Expert Court Reports And Establishing The Cause Of A Stillbirth

The first week of July saw senior midwife Donna Ockenden formally close her investigation into failures at Shrewsbury and Telford NHS Trust (SaTH). The final report, which was released in April showed that at least 201 babies may be alive today had they received more competent care, including 131 who were stillborn.

Stillbirth is a devastating ordeal for a parent to go through and one that is still cloaked in silence. For a person to discover their baby has died and then to have to deliver the corpse through labour causes terrible pain and sadness. And because most people have no idea how to talk to a parent who has suffered a stillbirth, most are forced to deal with their pain alone.

Tragically, the cause of many stillbirths is unknown. However, a court report prepared by a midwifery expert witness can assist the court in cases where clinical negligence is alleged to have led to the foetus’s death. In this article, we discuss what stillbirth is and its possible causes.

What is a stillbirth?

A stillbirth is where a baby is born dead after 24 completed weeks of pregnancy. If a baby dies at less than 24 weeks it is referred to as a miscarriage.

One in 200 pregnancies ends in a stillbirth.

According to the World Health Organisation (WHO) over 40 percent of stillbirths occur during labour. In 2019, the UK stillbirth rate was three out of every 1000 births. By comparison, Spain was 2.2, Poland 2.3, and Austria 2.2.

baby loss

What causes stillbirth?

In many cases, the cause of stillbirth remains unknown, even after extensive testing. Where the cause can be identified, the below are the most common:

  • Pregnancy and labour complications such as placental abruption, pre-eclampsia, and preterm labour involving twins or triplets.
  • Problems with the placenta, for example, insufficient blood flow.
  • Genetic or structural birth defects.
  • Infections.
  • Umbilical cord problems.
  • Complications with the mother’s health.

Studies have also shown that women who experience financial, emotional, or other forms of stress during pregnancy are more likely to experience a stillbirth. The risk is also heightened for women who smoke and/or use illegal drugs.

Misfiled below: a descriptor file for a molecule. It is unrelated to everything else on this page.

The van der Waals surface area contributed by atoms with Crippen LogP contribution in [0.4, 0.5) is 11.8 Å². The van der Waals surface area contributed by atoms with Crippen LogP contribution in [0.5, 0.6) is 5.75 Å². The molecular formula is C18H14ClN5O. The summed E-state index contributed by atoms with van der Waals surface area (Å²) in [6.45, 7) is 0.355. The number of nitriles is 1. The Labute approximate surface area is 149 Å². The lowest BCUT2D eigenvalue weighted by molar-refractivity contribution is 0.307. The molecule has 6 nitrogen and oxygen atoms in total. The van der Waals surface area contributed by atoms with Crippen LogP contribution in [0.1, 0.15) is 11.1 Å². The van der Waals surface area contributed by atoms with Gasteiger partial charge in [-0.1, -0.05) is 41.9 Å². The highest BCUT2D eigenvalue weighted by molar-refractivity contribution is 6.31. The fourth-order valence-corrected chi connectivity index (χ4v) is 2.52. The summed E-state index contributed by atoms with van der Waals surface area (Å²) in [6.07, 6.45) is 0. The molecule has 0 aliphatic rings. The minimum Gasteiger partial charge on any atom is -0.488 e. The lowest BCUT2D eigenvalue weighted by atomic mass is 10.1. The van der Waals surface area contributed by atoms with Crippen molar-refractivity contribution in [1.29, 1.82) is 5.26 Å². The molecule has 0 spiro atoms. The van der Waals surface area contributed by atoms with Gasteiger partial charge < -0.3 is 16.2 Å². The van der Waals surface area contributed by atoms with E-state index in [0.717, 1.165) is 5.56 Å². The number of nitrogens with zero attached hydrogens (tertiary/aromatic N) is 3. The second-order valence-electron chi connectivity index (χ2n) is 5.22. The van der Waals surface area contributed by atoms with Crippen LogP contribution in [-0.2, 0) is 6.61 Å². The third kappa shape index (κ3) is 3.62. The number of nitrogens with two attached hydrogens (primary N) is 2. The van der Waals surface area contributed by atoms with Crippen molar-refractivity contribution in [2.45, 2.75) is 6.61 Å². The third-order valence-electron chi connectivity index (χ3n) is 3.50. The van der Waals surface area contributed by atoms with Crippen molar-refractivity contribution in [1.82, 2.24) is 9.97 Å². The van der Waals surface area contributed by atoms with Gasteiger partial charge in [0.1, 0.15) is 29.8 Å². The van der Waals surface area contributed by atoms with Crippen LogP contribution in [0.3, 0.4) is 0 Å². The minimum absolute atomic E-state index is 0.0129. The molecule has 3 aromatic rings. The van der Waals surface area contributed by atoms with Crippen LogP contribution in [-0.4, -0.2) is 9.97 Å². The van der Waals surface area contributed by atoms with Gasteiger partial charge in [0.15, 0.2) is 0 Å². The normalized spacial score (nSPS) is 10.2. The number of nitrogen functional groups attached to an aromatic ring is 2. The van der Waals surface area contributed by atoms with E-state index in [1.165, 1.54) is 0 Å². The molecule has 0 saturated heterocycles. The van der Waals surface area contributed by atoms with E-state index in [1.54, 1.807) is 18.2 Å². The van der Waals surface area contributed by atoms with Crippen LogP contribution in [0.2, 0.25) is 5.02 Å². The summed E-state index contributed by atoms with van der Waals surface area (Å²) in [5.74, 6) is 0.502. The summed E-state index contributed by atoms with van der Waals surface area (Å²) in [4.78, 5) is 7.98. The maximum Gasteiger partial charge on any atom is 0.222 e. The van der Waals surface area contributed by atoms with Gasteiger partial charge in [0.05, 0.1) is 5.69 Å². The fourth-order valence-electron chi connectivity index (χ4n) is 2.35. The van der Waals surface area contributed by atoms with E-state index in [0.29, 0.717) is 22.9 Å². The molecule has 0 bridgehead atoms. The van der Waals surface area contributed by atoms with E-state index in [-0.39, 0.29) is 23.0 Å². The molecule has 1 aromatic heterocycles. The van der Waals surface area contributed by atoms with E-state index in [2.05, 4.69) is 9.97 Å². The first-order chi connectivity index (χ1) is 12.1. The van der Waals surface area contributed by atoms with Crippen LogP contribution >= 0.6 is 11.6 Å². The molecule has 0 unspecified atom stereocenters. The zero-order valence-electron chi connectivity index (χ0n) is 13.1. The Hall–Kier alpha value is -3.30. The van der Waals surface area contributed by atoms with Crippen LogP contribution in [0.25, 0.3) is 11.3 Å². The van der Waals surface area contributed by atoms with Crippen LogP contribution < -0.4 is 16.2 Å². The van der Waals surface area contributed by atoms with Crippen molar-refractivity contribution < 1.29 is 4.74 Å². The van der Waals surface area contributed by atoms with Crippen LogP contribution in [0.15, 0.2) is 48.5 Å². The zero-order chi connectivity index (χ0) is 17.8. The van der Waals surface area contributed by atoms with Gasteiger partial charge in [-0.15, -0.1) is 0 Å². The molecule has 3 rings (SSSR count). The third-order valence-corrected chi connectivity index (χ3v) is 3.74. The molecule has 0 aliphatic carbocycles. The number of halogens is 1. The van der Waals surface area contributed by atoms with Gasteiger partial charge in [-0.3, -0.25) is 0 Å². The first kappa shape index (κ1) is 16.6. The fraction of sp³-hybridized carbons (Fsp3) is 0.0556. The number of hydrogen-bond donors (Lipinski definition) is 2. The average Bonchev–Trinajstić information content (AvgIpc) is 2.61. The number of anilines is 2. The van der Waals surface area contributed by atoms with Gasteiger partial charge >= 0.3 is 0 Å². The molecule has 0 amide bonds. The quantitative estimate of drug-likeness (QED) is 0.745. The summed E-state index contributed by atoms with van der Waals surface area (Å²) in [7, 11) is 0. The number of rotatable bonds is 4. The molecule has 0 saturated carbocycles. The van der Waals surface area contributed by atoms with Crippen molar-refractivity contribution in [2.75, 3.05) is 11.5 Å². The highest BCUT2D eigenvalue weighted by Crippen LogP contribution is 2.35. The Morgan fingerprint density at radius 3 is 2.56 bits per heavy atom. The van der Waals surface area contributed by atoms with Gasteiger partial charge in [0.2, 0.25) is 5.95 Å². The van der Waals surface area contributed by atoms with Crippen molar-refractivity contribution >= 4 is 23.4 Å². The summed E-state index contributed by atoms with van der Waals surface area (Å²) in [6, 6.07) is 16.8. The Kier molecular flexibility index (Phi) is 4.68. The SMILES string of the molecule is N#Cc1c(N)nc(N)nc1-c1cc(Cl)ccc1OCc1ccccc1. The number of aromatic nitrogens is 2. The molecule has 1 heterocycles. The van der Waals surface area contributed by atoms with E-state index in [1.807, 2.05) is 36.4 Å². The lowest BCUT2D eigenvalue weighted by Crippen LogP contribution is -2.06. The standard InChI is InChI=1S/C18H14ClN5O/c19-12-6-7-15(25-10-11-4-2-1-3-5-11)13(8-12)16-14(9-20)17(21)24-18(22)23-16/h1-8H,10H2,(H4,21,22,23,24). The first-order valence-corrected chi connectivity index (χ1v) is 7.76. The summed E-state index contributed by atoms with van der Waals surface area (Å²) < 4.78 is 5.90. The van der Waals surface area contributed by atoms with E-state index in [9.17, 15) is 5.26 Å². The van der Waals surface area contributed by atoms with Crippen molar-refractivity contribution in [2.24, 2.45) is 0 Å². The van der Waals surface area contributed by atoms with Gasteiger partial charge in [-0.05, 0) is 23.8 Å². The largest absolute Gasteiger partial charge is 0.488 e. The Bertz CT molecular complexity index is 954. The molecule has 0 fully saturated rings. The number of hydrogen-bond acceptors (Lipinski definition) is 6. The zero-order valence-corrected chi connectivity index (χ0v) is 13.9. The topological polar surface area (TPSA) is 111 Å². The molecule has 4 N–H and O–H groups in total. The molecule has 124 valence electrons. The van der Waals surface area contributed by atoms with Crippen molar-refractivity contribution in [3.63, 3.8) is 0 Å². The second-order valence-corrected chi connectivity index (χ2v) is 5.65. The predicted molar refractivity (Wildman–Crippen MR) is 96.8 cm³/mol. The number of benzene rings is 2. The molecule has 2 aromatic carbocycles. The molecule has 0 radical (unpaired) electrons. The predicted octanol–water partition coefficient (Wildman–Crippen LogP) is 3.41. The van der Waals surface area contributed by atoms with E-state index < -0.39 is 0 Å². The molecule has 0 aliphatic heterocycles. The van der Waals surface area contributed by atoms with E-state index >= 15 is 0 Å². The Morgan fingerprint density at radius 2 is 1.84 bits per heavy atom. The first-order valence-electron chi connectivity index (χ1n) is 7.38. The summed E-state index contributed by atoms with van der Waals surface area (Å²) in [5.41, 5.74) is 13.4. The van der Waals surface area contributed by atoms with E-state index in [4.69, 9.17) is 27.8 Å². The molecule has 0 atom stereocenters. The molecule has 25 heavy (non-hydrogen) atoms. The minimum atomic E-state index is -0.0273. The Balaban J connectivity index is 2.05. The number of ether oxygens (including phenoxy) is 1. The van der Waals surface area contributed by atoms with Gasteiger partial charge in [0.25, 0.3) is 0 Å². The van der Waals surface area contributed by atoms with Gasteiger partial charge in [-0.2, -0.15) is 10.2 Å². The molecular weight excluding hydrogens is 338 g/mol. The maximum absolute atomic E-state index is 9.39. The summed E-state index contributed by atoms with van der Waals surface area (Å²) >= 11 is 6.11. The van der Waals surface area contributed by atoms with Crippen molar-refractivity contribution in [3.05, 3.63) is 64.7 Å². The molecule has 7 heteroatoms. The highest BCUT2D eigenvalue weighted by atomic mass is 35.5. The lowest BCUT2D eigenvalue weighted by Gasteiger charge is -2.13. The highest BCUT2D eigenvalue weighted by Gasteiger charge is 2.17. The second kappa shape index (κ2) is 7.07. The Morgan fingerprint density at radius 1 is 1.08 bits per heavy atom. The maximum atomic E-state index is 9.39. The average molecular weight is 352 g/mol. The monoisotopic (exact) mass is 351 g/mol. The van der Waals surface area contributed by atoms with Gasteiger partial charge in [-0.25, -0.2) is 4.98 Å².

Are stillbirth causes accurately reported?

A paper released in June 2022 identified that errors were present in three-fifths of medical certificates of stillbirths.

According to a study led by The University of Manchester and Edinburgh researchers – in collaboration with Manchester University NHS Foundation Trust (MFT) – in almost three-quarters of the stillbirths officially certified as being of “unknown cause of death,” there was in fact an identifiable reason for the baby’s passing. Foetal growth restriction and placental insufficiency were the main overlooked causes of stillbirth.

Can stillbirths be caused by medical negligence?

Stillbirths can result from clinical failures such as:

  • Not monitoring the baby’s heartbeat and other vital signs.
  • Missing signs of maternal infection.
  • Misinterpreting scans and test results.
  • Delaying a C-section when it is clear the mother cannot have a vaginal birth and/or the baby becomes distressed.
  • Failure to administer regular tests and check-ups.

Parents who are bringing a negligence claim involving a stillbirth are likely to be incredibly vulnerable and stressed. An experienced midwifery expert court report writer will act with the utmost sensitivity and compassion when asking questions and conducting examinations (if applicable). In such cases, the expert will have a strong desire to help grieving parents understand what caused their baby’s death.

Concluding comments

Medical negligence cases involving a stillbirth require clear, expertly analysed reports to ensure the court has the information it needs to make an informed decision. Our midwifery expert witness, Jayne Utting has over 23 years of experience both as a clinical midwife and senior manager. She is known for her compassion and empathy in difficult maternity cases and can quickly turn around accurate expert court reports. To find out more, please contact us on 01865 587865, email us at office@expertcourtreports.co.uk or alternatively, you can submit an enquiry via our online request form.

If you have been affected by this article, you can contact Sands, an organisation that supports anyone affected by the death of a baby. Sands’ free Helpline is available on 0808 164 3332 10am to 3pm Monday to Friday and 6-9pm Tuesday and Thursday evenings. You can also email helpline@sands.org.uk for support. www.sands.org.uk/support